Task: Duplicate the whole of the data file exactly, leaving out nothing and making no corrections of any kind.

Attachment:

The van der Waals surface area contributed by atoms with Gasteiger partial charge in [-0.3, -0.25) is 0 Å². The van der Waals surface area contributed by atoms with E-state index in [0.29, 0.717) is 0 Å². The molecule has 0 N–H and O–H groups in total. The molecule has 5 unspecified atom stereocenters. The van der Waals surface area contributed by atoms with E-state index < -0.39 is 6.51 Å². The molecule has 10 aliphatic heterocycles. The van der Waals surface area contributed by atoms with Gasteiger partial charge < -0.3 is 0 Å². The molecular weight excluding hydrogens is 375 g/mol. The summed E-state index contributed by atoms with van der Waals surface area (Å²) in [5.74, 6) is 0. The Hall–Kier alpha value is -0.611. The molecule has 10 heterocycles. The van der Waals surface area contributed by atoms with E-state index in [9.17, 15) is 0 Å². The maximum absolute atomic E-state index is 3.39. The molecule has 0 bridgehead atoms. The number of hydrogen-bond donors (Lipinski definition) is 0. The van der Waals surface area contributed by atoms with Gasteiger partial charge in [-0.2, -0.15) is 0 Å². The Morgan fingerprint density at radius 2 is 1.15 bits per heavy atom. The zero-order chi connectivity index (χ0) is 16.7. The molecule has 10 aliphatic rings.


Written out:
The van der Waals surface area contributed by atoms with Gasteiger partial charge in [-0.3, -0.25) is 0 Å². The van der Waals surface area contributed by atoms with E-state index in [0.29, 0.717) is 0 Å². The molecule has 0 N–H and O–H groups in total. The molecule has 5 unspecified atom stereocenters. The van der Waals surface area contributed by atoms with E-state index < -0.39 is 6.51 Å². The molecule has 10 aliphatic heterocycles. The van der Waals surface area contributed by atoms with Gasteiger partial charge < -0.3 is 0 Å². The molecular weight excluding hydrogens is 375 g/mol. The summed E-state index contributed by atoms with van der Waals surface area (Å²) in [5.74, 6) is 0. The Hall–Kier alpha value is -0.611. The molecule has 10 heterocycles. The van der Waals surface area contributed by atoms with E-state index in [9.17, 15) is 0 Å². The maximum absolute atomic E-state index is 3.39. The molecule has 0 bridgehead atoms. The number of hydrogen-bond donors (Lipinski definition) is 0. The van der Waals surface area contributed by atoms with Gasteiger partial charge in [-0.2, -0.15) is 0 Å². The Morgan fingerprint density at radius 2 is 1.15 bits per heavy atom. The zero-order chi connectivity index (χ0) is 16.7. The molecule has 10 aliphatic rings.